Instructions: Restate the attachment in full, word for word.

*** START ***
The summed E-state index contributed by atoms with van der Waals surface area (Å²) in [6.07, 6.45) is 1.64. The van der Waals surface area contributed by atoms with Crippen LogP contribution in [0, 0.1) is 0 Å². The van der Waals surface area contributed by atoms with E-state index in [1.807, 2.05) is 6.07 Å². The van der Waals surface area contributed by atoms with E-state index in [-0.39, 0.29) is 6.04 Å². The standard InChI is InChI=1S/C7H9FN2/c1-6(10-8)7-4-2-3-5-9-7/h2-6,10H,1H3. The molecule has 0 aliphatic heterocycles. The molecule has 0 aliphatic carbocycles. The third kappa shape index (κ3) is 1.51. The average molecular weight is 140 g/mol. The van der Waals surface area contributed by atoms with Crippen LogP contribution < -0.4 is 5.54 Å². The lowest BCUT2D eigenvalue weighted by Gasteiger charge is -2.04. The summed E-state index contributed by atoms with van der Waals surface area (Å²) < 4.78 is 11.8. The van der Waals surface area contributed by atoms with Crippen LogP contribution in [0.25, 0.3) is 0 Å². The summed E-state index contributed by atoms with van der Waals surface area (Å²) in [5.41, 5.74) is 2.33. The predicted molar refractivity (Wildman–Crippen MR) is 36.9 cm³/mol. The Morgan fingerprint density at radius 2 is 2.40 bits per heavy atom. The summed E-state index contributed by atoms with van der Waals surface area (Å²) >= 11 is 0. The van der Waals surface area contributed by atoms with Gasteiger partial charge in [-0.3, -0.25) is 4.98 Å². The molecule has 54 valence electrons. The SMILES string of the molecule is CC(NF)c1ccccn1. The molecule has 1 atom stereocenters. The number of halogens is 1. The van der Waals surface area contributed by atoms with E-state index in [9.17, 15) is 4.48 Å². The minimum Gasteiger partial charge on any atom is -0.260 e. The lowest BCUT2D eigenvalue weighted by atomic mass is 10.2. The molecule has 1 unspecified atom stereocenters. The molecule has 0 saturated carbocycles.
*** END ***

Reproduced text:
The summed E-state index contributed by atoms with van der Waals surface area (Å²) in [6.07, 6.45) is 1.64. The van der Waals surface area contributed by atoms with Crippen LogP contribution in [0, 0.1) is 0 Å². The van der Waals surface area contributed by atoms with E-state index in [1.807, 2.05) is 6.07 Å². The van der Waals surface area contributed by atoms with E-state index in [-0.39, 0.29) is 6.04 Å². The standard InChI is InChI=1S/C7H9FN2/c1-6(10-8)7-4-2-3-5-9-7/h2-6,10H,1H3. The molecule has 0 aliphatic heterocycles. The molecule has 0 aliphatic carbocycles. The third kappa shape index (κ3) is 1.51. The average molecular weight is 140 g/mol. The van der Waals surface area contributed by atoms with Crippen LogP contribution < -0.4 is 5.54 Å². The lowest BCUT2D eigenvalue weighted by Gasteiger charge is -2.04. The summed E-state index contributed by atoms with van der Waals surface area (Å²) < 4.78 is 11.8. The van der Waals surface area contributed by atoms with Crippen LogP contribution in [0.25, 0.3) is 0 Å². The summed E-state index contributed by atoms with van der Waals surface area (Å²) in [5.41, 5.74) is 2.33. The predicted molar refractivity (Wildman–Crippen MR) is 36.9 cm³/mol. The Morgan fingerprint density at radius 2 is 2.40 bits per heavy atom. The summed E-state index contributed by atoms with van der Waals surface area (Å²) >= 11 is 0. The van der Waals surface area contributed by atoms with Gasteiger partial charge in [-0.3, -0.25) is 4.98 Å². The molecule has 54 valence electrons. The SMILES string of the molecule is CC(NF)c1ccccn1. The molecule has 1 atom stereocenters. The number of halogens is 1. The van der Waals surface area contributed by atoms with E-state index in [9.17, 15) is 4.48 Å². The minimum Gasteiger partial charge on any atom is -0.260 e. The lowest BCUT2D eigenvalue weighted by atomic mass is 10.2. The molecule has 1 unspecified atom stereocenters. The molecule has 0 saturated carbocycles.